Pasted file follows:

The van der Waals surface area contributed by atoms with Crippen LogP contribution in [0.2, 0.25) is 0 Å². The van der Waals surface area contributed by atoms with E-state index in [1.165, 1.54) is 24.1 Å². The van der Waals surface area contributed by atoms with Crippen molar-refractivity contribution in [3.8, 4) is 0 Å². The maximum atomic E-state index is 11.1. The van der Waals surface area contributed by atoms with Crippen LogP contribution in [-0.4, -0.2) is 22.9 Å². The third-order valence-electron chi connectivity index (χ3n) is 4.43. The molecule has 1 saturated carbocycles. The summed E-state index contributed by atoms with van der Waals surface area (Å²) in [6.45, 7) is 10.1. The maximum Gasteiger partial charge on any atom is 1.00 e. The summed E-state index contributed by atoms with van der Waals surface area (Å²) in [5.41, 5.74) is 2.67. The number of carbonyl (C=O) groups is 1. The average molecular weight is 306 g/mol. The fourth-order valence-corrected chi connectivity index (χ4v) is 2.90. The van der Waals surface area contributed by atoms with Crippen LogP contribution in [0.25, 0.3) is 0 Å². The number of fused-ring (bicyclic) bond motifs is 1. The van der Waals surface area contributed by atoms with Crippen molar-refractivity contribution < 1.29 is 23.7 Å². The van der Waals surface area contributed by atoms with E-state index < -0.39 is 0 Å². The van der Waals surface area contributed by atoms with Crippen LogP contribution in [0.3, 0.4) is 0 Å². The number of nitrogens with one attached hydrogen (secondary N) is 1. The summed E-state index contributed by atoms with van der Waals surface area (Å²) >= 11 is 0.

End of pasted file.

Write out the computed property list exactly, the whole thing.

The van der Waals surface area contributed by atoms with Crippen LogP contribution in [0.2, 0.25) is 0 Å². The van der Waals surface area contributed by atoms with E-state index in [1.165, 1.54) is 24.1 Å². The van der Waals surface area contributed by atoms with Crippen molar-refractivity contribution in [3.8, 4) is 0 Å². The maximum atomic E-state index is 11.1. The van der Waals surface area contributed by atoms with Crippen LogP contribution in [-0.4, -0.2) is 22.9 Å². The third-order valence-electron chi connectivity index (χ3n) is 4.43. The molecule has 1 saturated carbocycles. The summed E-state index contributed by atoms with van der Waals surface area (Å²) in [6.45, 7) is 10.1. The maximum Gasteiger partial charge on any atom is 1.00 e. The summed E-state index contributed by atoms with van der Waals surface area (Å²) in [5.41, 5.74) is 2.67. The number of carbonyl (C=O) groups is 1. The average molecular weight is 306 g/mol. The fourth-order valence-corrected chi connectivity index (χ4v) is 2.90. The van der Waals surface area contributed by atoms with Crippen LogP contribution in [0.25, 0.3) is 0 Å². The number of fused-ring (bicyclic) bond motifs is 1. The van der Waals surface area contributed by atoms with Crippen molar-refractivity contribution < 1.29 is 23.7 Å². The van der Waals surface area contributed by atoms with E-state index < -0.39 is 0 Å². The van der Waals surface area contributed by atoms with Crippen LogP contribution in [0.3, 0.4) is 0 Å². The number of nitrogens with one attached hydrogen (secondary N) is 1. The summed E-state index contributed by atoms with van der Waals surface area (Å²) >= 11 is 0.